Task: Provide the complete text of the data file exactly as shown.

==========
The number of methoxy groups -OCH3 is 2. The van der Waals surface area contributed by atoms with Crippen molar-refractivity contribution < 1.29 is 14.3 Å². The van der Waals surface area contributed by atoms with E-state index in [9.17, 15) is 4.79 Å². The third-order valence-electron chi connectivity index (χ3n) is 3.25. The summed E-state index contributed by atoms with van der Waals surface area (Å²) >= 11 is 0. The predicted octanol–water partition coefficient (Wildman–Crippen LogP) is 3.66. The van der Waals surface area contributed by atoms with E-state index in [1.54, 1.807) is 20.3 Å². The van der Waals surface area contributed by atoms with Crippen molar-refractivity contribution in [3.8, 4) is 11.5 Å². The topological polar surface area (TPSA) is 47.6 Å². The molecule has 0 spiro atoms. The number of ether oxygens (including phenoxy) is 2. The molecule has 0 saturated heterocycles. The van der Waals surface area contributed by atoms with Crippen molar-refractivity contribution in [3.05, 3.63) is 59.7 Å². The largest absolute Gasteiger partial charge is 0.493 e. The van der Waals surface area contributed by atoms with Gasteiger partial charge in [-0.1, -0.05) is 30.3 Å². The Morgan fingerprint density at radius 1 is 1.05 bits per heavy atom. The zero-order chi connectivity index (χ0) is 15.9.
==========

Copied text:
The number of methoxy groups -OCH3 is 2. The van der Waals surface area contributed by atoms with Crippen molar-refractivity contribution < 1.29 is 14.3 Å². The van der Waals surface area contributed by atoms with E-state index in [9.17, 15) is 4.79 Å². The third-order valence-electron chi connectivity index (χ3n) is 3.25. The summed E-state index contributed by atoms with van der Waals surface area (Å²) >= 11 is 0. The predicted octanol–water partition coefficient (Wildman–Crippen LogP) is 3.66. The van der Waals surface area contributed by atoms with E-state index in [1.54, 1.807) is 20.3 Å². The van der Waals surface area contributed by atoms with Crippen molar-refractivity contribution in [3.8, 4) is 11.5 Å². The topological polar surface area (TPSA) is 47.6 Å². The molecule has 0 spiro atoms. The number of ether oxygens (including phenoxy) is 2. The molecule has 0 saturated heterocycles. The van der Waals surface area contributed by atoms with Crippen molar-refractivity contribution in [3.05, 3.63) is 59.7 Å². The largest absolute Gasteiger partial charge is 0.493 e. The van der Waals surface area contributed by atoms with Gasteiger partial charge in [-0.1, -0.05) is 30.3 Å². The Morgan fingerprint density at radius 1 is 1.05 bits per heavy atom. The zero-order chi connectivity index (χ0) is 15.9.